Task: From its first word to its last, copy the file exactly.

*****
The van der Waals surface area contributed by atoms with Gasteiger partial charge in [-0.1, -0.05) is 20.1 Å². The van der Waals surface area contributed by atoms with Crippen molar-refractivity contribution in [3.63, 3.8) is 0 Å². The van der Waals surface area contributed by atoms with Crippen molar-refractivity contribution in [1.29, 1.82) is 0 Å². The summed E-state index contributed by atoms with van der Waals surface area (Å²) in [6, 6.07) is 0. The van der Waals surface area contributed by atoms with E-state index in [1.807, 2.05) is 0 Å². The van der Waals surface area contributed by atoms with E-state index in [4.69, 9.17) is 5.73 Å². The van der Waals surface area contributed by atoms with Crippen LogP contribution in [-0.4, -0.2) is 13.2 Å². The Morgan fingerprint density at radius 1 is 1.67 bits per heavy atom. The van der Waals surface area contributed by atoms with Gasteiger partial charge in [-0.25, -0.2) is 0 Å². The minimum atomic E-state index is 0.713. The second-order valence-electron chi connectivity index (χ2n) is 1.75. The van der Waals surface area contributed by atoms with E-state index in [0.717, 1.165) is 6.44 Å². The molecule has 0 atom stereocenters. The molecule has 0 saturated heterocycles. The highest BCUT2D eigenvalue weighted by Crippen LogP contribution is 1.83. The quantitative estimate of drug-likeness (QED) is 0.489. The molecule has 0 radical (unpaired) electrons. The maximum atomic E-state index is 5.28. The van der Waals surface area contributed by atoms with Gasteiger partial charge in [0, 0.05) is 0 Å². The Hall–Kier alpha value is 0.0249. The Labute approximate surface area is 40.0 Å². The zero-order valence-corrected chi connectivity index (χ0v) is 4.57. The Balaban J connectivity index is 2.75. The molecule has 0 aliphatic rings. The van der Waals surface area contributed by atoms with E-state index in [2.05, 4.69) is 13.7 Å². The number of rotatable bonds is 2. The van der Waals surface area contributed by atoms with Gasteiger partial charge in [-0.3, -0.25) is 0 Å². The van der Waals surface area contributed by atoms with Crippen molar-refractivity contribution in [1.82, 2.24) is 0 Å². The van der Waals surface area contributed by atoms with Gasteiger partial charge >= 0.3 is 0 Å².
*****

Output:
The van der Waals surface area contributed by atoms with Gasteiger partial charge in [-0.1, -0.05) is 20.1 Å². The van der Waals surface area contributed by atoms with Crippen molar-refractivity contribution in [3.63, 3.8) is 0 Å². The van der Waals surface area contributed by atoms with Crippen molar-refractivity contribution in [1.29, 1.82) is 0 Å². The summed E-state index contributed by atoms with van der Waals surface area (Å²) in [6, 6.07) is 0. The van der Waals surface area contributed by atoms with E-state index in [1.807, 2.05) is 0 Å². The van der Waals surface area contributed by atoms with E-state index in [4.69, 9.17) is 5.73 Å². The van der Waals surface area contributed by atoms with Crippen LogP contribution in [-0.4, -0.2) is 13.2 Å². The Morgan fingerprint density at radius 1 is 1.67 bits per heavy atom. The van der Waals surface area contributed by atoms with Gasteiger partial charge in [-0.25, -0.2) is 0 Å². The minimum atomic E-state index is 0.713. The second-order valence-electron chi connectivity index (χ2n) is 1.75. The van der Waals surface area contributed by atoms with E-state index in [0.717, 1.165) is 6.44 Å². The molecule has 0 atom stereocenters. The molecule has 0 saturated heterocycles. The highest BCUT2D eigenvalue weighted by Crippen LogP contribution is 1.83. The quantitative estimate of drug-likeness (QED) is 0.489. The molecule has 0 radical (unpaired) electrons. The maximum atomic E-state index is 5.28. The van der Waals surface area contributed by atoms with Gasteiger partial charge in [0, 0.05) is 0 Å². The Hall–Kier alpha value is 0.0249. The Labute approximate surface area is 40.0 Å². The zero-order valence-corrected chi connectivity index (χ0v) is 4.57. The Balaban J connectivity index is 2.75. The molecule has 0 aliphatic rings. The van der Waals surface area contributed by atoms with E-state index in [2.05, 4.69) is 13.7 Å². The number of rotatable bonds is 2. The van der Waals surface area contributed by atoms with Gasteiger partial charge in [-0.3, -0.25) is 0 Å². The van der Waals surface area contributed by atoms with Crippen molar-refractivity contribution in [1.82, 2.24) is 0 Å². The van der Waals surface area contributed by atoms with Gasteiger partial charge >= 0.3 is 0 Å².